Japan to widen state of emergency beyond Tokyo as virus surges
Japanese Prime Minister Yoshihide Suga told a meeting of ruling party executives on Tuesday he would declare a state of emergency for the three western prefectures of Osaka, Kyoto and Hyogo to stem the spread of COVID-19, Kyodo news reported.
Responding to pressure from Tokyo and three neighbouring prefectures in eastern Japan, Suga last week declared a one-month state of emergency for that region until Feb. 7.
But the number of coronavirus cases has also climbed in the west, prompting Osaka, Kyoto and Hyogo to seek a state of emergency too. The government is finalising plans to do so on Wednesday, and could also consider adding the central prefectures of Aichi - home to Toyota Motor Corp - and Gifu, Kyodo reported, citing government sources.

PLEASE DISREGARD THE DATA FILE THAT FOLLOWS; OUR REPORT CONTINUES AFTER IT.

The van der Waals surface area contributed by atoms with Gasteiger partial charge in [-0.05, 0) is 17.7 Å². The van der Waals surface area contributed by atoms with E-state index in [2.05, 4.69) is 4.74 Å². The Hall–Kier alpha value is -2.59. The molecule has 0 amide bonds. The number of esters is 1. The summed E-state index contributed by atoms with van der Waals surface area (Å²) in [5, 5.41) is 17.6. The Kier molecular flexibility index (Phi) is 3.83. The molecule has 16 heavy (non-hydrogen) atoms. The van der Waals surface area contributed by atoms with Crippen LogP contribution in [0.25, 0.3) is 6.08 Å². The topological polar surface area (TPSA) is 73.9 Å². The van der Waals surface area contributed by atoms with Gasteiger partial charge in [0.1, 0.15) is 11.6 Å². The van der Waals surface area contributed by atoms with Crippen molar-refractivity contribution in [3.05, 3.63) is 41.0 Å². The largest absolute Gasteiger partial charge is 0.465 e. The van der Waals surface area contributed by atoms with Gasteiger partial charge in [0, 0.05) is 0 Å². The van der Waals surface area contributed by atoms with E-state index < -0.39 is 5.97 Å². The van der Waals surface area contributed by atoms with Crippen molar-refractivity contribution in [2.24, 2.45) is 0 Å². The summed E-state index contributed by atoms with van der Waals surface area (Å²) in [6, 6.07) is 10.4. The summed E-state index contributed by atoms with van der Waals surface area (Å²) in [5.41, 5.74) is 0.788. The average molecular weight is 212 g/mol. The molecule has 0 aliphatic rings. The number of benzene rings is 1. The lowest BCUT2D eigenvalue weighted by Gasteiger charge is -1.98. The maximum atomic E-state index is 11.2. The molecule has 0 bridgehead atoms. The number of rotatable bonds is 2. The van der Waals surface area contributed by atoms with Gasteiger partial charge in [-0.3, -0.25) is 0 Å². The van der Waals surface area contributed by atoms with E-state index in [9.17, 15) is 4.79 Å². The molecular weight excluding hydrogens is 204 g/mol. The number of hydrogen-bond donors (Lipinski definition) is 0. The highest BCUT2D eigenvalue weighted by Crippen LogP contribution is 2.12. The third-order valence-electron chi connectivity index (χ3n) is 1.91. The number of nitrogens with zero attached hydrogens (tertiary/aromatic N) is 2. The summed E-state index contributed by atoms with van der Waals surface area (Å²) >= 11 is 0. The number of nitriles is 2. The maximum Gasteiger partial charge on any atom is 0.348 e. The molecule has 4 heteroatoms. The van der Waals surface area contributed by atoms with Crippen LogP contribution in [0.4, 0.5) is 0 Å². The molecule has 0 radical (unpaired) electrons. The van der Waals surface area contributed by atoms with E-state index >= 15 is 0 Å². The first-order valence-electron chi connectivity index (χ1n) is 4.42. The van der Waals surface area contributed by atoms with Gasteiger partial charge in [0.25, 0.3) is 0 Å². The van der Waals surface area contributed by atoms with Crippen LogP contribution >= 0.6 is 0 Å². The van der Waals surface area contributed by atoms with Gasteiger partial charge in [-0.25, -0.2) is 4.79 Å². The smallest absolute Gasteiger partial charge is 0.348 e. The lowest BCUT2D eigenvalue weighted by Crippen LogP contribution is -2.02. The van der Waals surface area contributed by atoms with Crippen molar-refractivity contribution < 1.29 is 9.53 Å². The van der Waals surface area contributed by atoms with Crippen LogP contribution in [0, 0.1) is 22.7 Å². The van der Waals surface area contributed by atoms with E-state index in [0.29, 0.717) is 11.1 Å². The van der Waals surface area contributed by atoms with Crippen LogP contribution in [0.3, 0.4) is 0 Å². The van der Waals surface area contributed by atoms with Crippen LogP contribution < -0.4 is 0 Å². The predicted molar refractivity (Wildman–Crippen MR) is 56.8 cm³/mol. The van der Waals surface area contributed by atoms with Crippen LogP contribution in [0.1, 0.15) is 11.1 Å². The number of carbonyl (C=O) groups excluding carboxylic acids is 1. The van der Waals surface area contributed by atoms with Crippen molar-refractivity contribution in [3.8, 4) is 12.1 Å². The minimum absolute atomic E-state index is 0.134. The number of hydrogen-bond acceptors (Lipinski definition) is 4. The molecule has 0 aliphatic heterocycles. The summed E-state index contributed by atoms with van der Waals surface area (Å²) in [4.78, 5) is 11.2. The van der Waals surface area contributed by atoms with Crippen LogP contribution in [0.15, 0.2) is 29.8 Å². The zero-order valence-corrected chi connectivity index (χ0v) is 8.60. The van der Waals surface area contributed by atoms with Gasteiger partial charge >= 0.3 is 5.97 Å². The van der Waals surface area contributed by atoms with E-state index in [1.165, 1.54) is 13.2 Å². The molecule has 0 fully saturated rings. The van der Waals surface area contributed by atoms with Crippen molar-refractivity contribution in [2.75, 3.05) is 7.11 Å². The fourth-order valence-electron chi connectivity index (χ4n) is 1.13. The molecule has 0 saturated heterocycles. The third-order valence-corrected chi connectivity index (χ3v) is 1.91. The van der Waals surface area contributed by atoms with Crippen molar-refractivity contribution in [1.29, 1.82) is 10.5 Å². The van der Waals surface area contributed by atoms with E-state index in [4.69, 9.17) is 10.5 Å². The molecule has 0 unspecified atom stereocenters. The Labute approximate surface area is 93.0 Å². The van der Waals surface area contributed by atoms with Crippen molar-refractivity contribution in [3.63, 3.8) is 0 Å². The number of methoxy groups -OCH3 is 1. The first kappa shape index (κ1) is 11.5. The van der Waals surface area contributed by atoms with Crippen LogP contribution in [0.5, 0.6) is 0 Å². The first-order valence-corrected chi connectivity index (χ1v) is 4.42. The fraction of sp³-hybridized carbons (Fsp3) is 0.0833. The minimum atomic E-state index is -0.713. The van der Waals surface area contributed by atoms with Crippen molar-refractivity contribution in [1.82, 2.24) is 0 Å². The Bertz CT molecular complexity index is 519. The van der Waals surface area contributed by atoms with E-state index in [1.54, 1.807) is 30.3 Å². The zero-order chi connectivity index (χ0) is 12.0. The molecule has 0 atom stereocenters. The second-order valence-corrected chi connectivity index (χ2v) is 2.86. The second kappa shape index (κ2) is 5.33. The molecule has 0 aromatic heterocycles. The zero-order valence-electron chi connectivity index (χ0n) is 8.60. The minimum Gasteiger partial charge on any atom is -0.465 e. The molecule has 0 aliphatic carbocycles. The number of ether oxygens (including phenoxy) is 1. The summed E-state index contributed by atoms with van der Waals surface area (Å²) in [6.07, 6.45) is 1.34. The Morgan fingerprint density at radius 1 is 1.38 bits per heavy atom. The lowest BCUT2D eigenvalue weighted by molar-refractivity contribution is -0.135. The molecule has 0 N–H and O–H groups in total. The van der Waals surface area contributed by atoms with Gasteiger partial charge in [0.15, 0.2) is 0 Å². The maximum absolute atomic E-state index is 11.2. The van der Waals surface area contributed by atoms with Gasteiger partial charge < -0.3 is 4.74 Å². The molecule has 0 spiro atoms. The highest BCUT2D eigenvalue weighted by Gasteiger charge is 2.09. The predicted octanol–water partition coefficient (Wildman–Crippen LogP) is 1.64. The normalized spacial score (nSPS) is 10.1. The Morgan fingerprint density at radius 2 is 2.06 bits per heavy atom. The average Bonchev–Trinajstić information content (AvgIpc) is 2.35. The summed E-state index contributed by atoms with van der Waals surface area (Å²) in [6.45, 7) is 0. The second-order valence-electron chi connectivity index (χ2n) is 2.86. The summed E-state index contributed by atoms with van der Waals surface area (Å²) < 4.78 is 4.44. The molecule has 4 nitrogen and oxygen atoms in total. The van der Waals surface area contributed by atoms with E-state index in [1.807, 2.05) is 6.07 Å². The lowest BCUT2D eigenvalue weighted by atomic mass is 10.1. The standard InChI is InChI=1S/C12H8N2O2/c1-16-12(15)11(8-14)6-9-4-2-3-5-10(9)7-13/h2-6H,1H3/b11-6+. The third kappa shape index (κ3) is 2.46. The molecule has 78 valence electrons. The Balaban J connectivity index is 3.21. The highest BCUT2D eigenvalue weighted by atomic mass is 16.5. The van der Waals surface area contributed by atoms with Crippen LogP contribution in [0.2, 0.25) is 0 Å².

Adding those five prefectures would mean a state of emergency for about half of Japan’s population of 126 million people.
Japan’s top government spokesman, Chief Cabinet Secretary Katsunobu Kato, did not confirm the report, saying only that the government would “swiftly” consider the measures for the Osaka area.
Under Japanese law, the prime minister can declare a state of emergency, which gives local authorities the legal basis to ask residents and businesses to restrict movements and work.
Daily coronavirus cases hit a record 7,882 last Friday, bringing the total to nearly 300,000, according to public broadcaster NHK.
Like many countries, Japan is struggling to balance containing the spread of the virus with limiting damage to the economy, the world’s third-largest.